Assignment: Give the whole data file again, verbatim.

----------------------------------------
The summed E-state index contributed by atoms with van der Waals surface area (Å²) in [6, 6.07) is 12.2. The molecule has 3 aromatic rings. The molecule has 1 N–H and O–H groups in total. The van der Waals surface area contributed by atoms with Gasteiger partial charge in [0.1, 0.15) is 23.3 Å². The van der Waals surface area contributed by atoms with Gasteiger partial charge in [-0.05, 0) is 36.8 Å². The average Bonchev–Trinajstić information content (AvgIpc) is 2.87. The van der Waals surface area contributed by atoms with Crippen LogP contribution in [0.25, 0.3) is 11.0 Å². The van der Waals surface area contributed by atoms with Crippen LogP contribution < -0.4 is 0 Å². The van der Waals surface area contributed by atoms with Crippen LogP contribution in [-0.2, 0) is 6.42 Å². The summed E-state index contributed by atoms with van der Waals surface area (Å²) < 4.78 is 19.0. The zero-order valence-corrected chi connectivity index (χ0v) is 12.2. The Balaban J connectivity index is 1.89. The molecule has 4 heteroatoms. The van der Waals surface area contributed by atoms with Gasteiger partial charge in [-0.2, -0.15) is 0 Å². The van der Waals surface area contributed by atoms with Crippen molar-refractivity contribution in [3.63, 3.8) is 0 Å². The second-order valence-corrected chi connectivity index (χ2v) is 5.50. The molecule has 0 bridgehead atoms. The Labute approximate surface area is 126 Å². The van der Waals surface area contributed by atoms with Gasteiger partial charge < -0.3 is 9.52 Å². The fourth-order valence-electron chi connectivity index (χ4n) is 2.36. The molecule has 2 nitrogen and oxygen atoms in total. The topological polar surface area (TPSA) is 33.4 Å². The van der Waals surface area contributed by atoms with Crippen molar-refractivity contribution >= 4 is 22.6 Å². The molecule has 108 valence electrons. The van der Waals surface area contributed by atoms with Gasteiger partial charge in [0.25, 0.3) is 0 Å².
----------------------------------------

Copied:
The summed E-state index contributed by atoms with van der Waals surface area (Å²) in [6, 6.07) is 12.2. The molecule has 3 aromatic rings. The molecule has 1 N–H and O–H groups in total. The van der Waals surface area contributed by atoms with Gasteiger partial charge in [0.1, 0.15) is 23.3 Å². The van der Waals surface area contributed by atoms with Gasteiger partial charge in [-0.05, 0) is 36.8 Å². The average Bonchev–Trinajstić information content (AvgIpc) is 2.87. The van der Waals surface area contributed by atoms with Crippen LogP contribution in [0.25, 0.3) is 11.0 Å². The van der Waals surface area contributed by atoms with Crippen LogP contribution < -0.4 is 0 Å². The van der Waals surface area contributed by atoms with Crippen LogP contribution in [-0.2, 0) is 6.42 Å². The summed E-state index contributed by atoms with van der Waals surface area (Å²) < 4.78 is 19.0. The zero-order valence-corrected chi connectivity index (χ0v) is 12.2. The Balaban J connectivity index is 1.89. The molecule has 4 heteroatoms. The van der Waals surface area contributed by atoms with Gasteiger partial charge in [-0.2, -0.15) is 0 Å². The van der Waals surface area contributed by atoms with Crippen molar-refractivity contribution in [3.63, 3.8) is 0 Å². The second-order valence-corrected chi connectivity index (χ2v) is 5.50. The molecule has 0 bridgehead atoms. The Labute approximate surface area is 126 Å². The van der Waals surface area contributed by atoms with Gasteiger partial charge < -0.3 is 9.52 Å². The fourth-order valence-electron chi connectivity index (χ4n) is 2.36. The molecule has 2 nitrogen and oxygen atoms in total. The topological polar surface area (TPSA) is 33.4 Å². The van der Waals surface area contributed by atoms with Crippen molar-refractivity contribution >= 4 is 22.6 Å². The molecule has 108 valence electrons. The van der Waals surface area contributed by atoms with Gasteiger partial charge in [0.25, 0.3) is 0 Å².